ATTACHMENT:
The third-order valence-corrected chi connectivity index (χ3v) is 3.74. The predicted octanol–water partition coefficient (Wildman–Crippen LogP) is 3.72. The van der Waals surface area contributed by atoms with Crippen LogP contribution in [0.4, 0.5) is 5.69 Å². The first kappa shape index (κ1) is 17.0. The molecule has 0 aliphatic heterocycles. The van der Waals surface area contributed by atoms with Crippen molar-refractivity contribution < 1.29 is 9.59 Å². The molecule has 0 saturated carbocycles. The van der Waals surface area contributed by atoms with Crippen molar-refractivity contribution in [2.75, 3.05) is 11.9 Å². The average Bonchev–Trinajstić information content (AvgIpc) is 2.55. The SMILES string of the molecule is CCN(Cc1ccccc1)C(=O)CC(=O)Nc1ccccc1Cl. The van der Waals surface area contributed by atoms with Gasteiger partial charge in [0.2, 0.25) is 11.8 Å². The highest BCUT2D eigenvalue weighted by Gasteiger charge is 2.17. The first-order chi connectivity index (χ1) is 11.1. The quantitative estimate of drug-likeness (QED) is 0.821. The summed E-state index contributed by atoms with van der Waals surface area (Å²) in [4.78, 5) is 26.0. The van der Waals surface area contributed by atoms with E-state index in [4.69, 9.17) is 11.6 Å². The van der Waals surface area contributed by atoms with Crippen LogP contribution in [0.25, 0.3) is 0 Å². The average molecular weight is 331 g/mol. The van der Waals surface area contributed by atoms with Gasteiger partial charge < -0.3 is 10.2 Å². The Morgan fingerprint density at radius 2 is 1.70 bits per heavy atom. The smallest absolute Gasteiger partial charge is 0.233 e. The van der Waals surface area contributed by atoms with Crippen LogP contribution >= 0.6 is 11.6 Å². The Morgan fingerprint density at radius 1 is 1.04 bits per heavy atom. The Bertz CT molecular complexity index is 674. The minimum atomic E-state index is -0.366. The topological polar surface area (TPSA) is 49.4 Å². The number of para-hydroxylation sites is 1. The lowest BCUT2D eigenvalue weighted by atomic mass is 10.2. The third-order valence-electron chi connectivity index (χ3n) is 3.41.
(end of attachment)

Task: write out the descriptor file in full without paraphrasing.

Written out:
The third-order valence-corrected chi connectivity index (χ3v) is 3.74. The predicted octanol–water partition coefficient (Wildman–Crippen LogP) is 3.72. The van der Waals surface area contributed by atoms with Crippen LogP contribution in [0.4, 0.5) is 5.69 Å². The first kappa shape index (κ1) is 17.0. The molecule has 0 aliphatic heterocycles. The van der Waals surface area contributed by atoms with Crippen molar-refractivity contribution < 1.29 is 9.59 Å². The molecule has 0 saturated carbocycles. The van der Waals surface area contributed by atoms with Crippen molar-refractivity contribution in [2.75, 3.05) is 11.9 Å². The average Bonchev–Trinajstić information content (AvgIpc) is 2.55. The SMILES string of the molecule is CCN(Cc1ccccc1)C(=O)CC(=O)Nc1ccccc1Cl. The van der Waals surface area contributed by atoms with Gasteiger partial charge in [0.2, 0.25) is 11.8 Å². The highest BCUT2D eigenvalue weighted by Gasteiger charge is 2.17. The first-order chi connectivity index (χ1) is 11.1. The quantitative estimate of drug-likeness (QED) is 0.821. The summed E-state index contributed by atoms with van der Waals surface area (Å²) in [4.78, 5) is 26.0. The van der Waals surface area contributed by atoms with E-state index in [4.69, 9.17) is 11.6 Å². The van der Waals surface area contributed by atoms with Crippen LogP contribution in [0.25, 0.3) is 0 Å². The average molecular weight is 331 g/mol. The van der Waals surface area contributed by atoms with Gasteiger partial charge < -0.3 is 10.2 Å². The Morgan fingerprint density at radius 2 is 1.70 bits per heavy atom. The smallest absolute Gasteiger partial charge is 0.233 e. The van der Waals surface area contributed by atoms with Crippen LogP contribution >= 0.6 is 11.6 Å². The Morgan fingerprint density at radius 1 is 1.04 bits per heavy atom. The Bertz CT molecular complexity index is 674. The minimum atomic E-state index is -0.366. The topological polar surface area (TPSA) is 49.4 Å². The number of para-hydroxylation sites is 1. The lowest BCUT2D eigenvalue weighted by atomic mass is 10.2. The third-order valence-electron chi connectivity index (χ3n) is 3.41.